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Long-Term Childhood Hodgkin Lymphoma Survivors Have Increased Risk of Neurocognitive Impairment

January 31, 2022

February 2022

Long-term survivors of childhood Hodgkin lymphoma (HL) are at an increased risk of neurocognitive impairment. Exercise and smoking represent modifiable risk factors for this impairment that may prove useful as treatment targets to improve functional outcomes, according to a study in Blood.

“The findings from this study suggest that survivors of [HL] require life-long regular screening for early detection of chronic health conditions and that healthy lifestyle behaviors need to be strongly encouraged as these survivors appear more vulnerable to neurocognitive and psychosocial sequelae from these events,” said corresponding author Kevin R. Krull, PhD, of St. Jude Children’s Research Hospital in Memphis.

The cross-sectional study included 1,781 adult survivors of HL who were enrolled in the multi-institutional Childhood Cancer Survivor Study (CCSS) cohort. The investigators also included 3,196 siblings from the CCSS cohort as a comparator group in the analysis. The mean ages of survivors and siblings at time of inclusion in the analysis were 37.5 years and 33.2 years, respectively. Median time from diagnosis in HL survivors was 23 years.

Researchers conducted cross-sectional surveys that assessed participants’ neurocognitive function (Neurocognitive Questionnaire), emotional distress (Brief Symptom Inventory-18), health-related quality of life (QoL; Medical Outcomes Short Form-36), social attainment (e.g., education, income, employment, and independent living), smoking, and physical activity.

In an analysis adjusted for age, sex, and race/ethnicity, survivors of HL were significantly more likely than siblings to have impairments on several neurocognitive domains, including:

  • organization (relative risk [RR] = 1.32; 95% CI 1.01-1.73)
  • memory (RR=1.72; 95% CI 1.21-2.44)
  • emotional regulation (RR=1.56; 95% CI 1.23-1.99)
  • task efficiency (RR=1.37; 95% CI 1.01-1.85)

 

Survivors of HL who were current and former smokers had the highest risk of impairments in memory, emotional regulation, and task efficiency. Those who met Centers for Disease Control and Prevention (CDC) recommendations for exercise had a lower risk of impairment in task efficiency (RR=0.69; 95% CI 0.51-0.93) and organization (RR=0.59; 95% CI 0.44-0.78). Obesity in survivors was associated with a higher risk of impairments in task efficiency (RR=1.64; 95% CI 1.26-2.13) and memory (RR=1.61; 95% CI 1.04-2.47).

Compared with siblings, survivors of HL had a higher risk of anxiety (RR=1.31; 95% CI 1.01-2.85) and depression (RR=1.33; 95% CI 1.08-1.64). Current smoking in survivors was also associated with an increased risk of anxiety and depression, while those who met CDC recommendations for exercise had a lower risk of depression.

While HL survivors had a higher risk of impairment in all QoL domains compared with siblings, the groups did not differ for pain domains. In HL survivors, modifiable risk factors associated with impairment in eight of the QoL domains included smoking and obesity. In contrast, physical activity was associated with a reduced risk of impairment in each QoL domain.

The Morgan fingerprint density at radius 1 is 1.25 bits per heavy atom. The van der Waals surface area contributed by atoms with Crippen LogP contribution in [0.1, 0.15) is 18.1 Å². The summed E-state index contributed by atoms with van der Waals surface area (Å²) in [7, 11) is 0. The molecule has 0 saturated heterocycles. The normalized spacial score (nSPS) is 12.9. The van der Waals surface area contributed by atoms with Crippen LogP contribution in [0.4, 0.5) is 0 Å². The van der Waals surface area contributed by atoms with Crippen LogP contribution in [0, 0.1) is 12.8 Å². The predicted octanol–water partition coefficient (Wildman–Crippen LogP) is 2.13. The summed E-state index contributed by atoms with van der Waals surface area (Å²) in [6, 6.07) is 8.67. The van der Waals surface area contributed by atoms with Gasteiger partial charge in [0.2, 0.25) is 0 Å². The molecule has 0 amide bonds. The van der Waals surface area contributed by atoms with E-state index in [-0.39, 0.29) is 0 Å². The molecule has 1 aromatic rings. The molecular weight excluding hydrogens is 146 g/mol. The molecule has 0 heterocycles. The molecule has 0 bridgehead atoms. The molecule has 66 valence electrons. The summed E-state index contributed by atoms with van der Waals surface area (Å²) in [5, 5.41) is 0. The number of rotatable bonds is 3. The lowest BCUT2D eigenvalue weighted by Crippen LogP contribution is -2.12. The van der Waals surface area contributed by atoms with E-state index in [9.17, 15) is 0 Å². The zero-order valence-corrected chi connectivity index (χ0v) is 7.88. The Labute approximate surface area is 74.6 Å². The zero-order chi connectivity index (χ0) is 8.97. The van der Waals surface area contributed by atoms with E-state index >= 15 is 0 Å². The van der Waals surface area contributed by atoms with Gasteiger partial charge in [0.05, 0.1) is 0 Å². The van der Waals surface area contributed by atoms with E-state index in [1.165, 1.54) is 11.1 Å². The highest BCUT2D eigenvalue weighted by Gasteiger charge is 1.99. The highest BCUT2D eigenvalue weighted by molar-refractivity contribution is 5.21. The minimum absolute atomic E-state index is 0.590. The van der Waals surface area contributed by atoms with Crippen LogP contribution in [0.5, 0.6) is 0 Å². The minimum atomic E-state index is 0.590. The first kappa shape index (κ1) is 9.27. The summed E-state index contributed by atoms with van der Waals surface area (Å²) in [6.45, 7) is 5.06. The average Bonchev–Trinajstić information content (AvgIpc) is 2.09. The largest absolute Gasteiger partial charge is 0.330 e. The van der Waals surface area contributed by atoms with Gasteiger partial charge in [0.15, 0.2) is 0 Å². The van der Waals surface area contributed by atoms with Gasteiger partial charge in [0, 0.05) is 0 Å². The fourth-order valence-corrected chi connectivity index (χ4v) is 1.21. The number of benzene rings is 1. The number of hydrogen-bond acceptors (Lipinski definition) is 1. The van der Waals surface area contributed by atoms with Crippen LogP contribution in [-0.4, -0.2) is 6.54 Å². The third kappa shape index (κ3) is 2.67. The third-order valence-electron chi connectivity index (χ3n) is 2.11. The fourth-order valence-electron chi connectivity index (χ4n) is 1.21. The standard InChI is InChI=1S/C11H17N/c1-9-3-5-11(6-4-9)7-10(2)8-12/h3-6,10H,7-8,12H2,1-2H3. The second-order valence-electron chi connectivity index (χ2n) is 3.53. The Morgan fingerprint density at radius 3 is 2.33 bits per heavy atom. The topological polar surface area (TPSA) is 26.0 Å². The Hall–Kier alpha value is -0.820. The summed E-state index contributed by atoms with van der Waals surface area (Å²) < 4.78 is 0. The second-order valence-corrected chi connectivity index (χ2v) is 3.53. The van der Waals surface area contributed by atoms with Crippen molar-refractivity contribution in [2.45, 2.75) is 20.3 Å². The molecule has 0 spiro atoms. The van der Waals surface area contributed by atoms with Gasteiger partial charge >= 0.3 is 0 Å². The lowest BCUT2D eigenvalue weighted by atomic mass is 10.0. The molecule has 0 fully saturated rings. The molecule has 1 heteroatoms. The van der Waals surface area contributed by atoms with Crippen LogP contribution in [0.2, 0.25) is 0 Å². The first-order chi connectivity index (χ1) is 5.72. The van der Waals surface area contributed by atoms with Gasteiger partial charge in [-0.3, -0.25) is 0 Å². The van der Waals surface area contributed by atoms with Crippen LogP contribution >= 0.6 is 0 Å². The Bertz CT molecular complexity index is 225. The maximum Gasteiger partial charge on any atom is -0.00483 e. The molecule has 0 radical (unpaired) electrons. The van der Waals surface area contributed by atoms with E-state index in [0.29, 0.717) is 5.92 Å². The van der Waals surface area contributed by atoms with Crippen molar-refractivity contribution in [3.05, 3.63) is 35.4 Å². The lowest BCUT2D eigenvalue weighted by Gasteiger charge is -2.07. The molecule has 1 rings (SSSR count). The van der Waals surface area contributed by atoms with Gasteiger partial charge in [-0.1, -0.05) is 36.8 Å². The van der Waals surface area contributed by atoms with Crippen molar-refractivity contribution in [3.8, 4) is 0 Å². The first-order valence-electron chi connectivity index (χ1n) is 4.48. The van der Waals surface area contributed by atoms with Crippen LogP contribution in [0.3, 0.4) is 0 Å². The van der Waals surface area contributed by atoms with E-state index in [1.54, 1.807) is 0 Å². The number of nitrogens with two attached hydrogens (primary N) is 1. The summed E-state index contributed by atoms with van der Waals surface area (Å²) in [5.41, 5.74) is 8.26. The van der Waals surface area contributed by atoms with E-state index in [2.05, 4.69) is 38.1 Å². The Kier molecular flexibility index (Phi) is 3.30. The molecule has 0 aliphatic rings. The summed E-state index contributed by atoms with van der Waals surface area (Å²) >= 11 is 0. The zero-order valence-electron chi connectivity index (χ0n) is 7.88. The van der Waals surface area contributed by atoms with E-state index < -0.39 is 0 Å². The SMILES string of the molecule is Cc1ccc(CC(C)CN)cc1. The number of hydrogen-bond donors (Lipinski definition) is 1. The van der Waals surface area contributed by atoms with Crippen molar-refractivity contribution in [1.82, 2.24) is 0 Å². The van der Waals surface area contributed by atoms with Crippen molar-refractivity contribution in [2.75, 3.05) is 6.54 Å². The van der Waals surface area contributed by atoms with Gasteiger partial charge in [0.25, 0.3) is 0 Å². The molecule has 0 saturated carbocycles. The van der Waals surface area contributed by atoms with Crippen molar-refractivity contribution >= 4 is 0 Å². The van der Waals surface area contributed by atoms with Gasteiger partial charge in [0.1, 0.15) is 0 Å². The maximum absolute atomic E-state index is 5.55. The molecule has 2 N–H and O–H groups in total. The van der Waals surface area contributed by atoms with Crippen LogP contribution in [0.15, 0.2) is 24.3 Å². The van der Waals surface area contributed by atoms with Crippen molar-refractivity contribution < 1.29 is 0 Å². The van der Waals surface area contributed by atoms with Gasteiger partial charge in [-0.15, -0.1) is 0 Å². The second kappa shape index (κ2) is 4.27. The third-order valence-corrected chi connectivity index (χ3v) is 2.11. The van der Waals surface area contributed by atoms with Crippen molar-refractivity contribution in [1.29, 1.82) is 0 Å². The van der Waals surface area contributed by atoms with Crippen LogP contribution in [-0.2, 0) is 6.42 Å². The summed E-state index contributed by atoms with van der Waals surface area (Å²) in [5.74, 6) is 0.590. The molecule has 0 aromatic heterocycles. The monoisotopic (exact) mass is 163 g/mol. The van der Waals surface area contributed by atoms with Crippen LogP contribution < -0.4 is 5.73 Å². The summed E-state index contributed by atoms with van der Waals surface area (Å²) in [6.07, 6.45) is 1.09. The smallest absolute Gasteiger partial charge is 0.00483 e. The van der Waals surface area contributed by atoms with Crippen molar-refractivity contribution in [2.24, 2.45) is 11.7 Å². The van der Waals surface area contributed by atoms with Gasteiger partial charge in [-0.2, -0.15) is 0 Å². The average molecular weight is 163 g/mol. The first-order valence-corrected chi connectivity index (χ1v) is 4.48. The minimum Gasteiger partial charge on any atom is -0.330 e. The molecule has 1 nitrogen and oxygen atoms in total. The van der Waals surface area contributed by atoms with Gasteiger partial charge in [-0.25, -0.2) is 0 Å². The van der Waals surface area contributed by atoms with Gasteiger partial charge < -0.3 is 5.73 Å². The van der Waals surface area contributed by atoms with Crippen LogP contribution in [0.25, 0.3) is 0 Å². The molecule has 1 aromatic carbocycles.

Grade ≥2 cardiovascular and neurologic conditions were associated with impairment in all four neurocognitive domains, anxiety, and depression, as well as all QoL domains.

Survivors of HL were more likely than siblings to be unemployed (RR=2.02; 95% CI 1.68-2.42) or employed on a part-time basis (RR=1.71; 95% CI 1.31-2.23) and to have a personal income of less than $20,000 (RR=1.80; 95% CI 1.35-2.40). Impairment in task efficiency was also associated with an increased risk of low income (RR=1.42; 95% CI 1.08-1.87) and unemployment (RR=3.41; 95% CI 1.91-6.07). Although memory impairment (RR=1.89; 95% CI 1.02-3.48) and depression (RR=1.87; 95% CI 1.01-3.46) were associated with higher risk of unemployment, anxiety was associated with a lower risk (RR=0.37; 95% CI 0.17-0.81).

According to Dr. Krull, clinicians can follow Children’s Oncology Group guidelines to conduct risk-based screening for various chronic health conditions that are common in survivors of HL and thus target modifiable risk factors to improve long-term outcomes.

“Some conditions, such as hypertension, can be managed very effectively, and doing so may miti­gate some neurocognitive impairments and improve QoL,” he said. “Clinicians can also counsel their patients and survivors to exercise daily and quit smoking.”

Dr. Krull and colleagues concluded that their “data highlight the added burden of poor QoL as well as neurocognitive and emotional distress sequelae to the well-recognized physiologic morbidity and premature mortality in long-term survivors of childhood HL.” Additionally, the research revealed “avenues for future intervention-based research designed to improve these long-term outcomes.” 

Any conflicts of interest declared by the authors can be found in the original article.

Reference

Williams ALM, Salehabadi SM, Xing M, et al. Modifiable risk factors for neurocognitive and psychosocial problems after Hodgkin lymphoma [published online ahead of print, 2021 Dec 3]. Blood. doi: 10.1182/blood.2021013167.

 

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